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Building a Good Download… Button? by Eric Bailey

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Question: when presenting users with a means of downloading a file, should you use the anchor element or the button element?

Answer: you should use the anchor element.

Eric starts by quoting accessibility expert Scott O’Hara to explain why anchor is the appropriate element:

The debate about whether a button or link should be used to download a file is a bit silly, as the whole purpose of a link has always been to download content. HTML is a file, and like all other files, it needs to be retrieved from a server and downloaded before it can be presented to a user.

The confusion seems to come from developers getting super literal with the “links go places, buttons perform actions.” Yes, that is true, but links don’t actually go anywhere. They retrieve information and download it.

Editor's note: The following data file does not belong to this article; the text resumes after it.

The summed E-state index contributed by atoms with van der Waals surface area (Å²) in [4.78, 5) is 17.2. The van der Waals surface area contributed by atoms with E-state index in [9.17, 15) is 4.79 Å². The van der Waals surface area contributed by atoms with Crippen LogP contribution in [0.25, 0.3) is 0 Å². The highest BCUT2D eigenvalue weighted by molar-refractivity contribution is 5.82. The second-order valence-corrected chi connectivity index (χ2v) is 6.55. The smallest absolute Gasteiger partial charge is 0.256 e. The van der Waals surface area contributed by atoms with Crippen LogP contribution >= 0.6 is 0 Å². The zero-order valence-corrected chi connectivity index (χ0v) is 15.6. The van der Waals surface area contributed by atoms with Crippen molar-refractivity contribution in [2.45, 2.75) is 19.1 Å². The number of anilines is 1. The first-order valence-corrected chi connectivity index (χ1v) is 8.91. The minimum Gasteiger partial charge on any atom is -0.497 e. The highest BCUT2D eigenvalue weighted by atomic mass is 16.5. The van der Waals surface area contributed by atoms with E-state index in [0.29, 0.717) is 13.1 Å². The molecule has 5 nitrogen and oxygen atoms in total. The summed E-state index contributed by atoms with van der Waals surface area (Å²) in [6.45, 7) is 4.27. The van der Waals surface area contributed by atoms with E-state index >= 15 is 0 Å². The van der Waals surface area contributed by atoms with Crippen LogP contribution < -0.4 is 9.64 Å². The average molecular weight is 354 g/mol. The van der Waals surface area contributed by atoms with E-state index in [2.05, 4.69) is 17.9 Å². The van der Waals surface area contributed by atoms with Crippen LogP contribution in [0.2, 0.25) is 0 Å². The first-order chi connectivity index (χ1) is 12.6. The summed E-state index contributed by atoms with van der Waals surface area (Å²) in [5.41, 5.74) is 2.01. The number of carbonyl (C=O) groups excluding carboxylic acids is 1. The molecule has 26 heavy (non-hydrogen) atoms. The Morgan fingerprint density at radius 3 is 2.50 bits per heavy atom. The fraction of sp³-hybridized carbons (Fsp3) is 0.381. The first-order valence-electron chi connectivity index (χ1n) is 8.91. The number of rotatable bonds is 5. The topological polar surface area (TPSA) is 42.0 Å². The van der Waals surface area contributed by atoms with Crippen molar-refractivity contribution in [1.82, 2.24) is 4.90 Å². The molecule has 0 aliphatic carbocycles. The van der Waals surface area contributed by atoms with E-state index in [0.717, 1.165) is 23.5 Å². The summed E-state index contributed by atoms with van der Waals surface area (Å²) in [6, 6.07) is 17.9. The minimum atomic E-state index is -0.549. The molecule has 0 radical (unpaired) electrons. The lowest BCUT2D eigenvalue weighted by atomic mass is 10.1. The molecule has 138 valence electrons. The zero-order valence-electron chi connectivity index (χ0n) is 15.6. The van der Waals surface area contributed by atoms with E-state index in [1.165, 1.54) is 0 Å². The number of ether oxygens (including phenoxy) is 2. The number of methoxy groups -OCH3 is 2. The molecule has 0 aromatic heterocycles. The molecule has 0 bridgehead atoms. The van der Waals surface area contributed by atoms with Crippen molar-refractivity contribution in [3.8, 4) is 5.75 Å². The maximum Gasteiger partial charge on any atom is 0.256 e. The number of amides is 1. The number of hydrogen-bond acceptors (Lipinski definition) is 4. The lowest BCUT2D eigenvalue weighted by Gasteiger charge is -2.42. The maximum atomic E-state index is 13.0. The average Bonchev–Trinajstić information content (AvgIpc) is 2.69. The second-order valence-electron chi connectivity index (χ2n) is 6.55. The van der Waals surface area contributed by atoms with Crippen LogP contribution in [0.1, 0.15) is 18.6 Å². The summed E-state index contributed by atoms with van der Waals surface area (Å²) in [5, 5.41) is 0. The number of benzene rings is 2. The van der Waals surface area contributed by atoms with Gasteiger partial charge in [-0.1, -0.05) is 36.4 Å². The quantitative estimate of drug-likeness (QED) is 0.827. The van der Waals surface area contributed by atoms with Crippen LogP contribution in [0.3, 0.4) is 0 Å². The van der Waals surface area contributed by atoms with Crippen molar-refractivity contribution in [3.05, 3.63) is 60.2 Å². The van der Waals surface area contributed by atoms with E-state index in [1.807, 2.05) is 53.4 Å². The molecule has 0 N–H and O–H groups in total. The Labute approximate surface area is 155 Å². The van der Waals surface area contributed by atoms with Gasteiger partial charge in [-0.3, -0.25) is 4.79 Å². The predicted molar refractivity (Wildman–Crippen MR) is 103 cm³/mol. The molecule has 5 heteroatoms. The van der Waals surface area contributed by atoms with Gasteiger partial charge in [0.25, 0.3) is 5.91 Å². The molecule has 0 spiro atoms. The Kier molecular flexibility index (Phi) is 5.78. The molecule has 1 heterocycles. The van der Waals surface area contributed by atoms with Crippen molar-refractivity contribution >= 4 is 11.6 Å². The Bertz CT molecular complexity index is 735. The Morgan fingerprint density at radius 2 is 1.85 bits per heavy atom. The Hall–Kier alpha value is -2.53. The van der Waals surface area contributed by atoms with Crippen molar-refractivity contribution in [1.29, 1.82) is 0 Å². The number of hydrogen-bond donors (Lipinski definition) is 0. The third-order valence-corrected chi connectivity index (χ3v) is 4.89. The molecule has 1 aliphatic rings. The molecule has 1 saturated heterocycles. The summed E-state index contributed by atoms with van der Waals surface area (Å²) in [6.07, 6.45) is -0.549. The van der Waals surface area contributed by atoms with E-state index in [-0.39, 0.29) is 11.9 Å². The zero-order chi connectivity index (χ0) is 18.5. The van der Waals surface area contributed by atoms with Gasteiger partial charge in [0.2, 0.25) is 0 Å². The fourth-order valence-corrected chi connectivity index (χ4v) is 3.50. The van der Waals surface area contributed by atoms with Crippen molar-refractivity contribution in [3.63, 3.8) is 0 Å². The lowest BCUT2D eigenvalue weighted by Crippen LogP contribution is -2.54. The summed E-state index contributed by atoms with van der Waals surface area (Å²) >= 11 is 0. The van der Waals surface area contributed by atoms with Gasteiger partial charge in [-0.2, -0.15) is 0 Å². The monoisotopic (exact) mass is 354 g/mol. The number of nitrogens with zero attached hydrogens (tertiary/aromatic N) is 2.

Long story short, the download attribute is unique to anchor links for a reason. download augments the inherent functionality of the link retrieving data. It side steps the attempt to render the file in the browser and instead says, “You know what? I’m just going to save this for later…”

Eric follows up by suggesting that as designers and developers we should make the experience of interacting with a download link as good as possible. To that end:

  • Ensure it looks like a link, i.e. underlined. You’re using a link (because it’s semantically appropriate) so now encourage the appropriate perceived affordances via conventional visual design for a link
  • Use verb plus noun for the text. For example, Download fonts
  • Include the file size (for example 34 MB) to give an indication of the download time
  • Consider adding an indicator that the link does something other than take you to another place on your website. A downward-facing arrow is conventional
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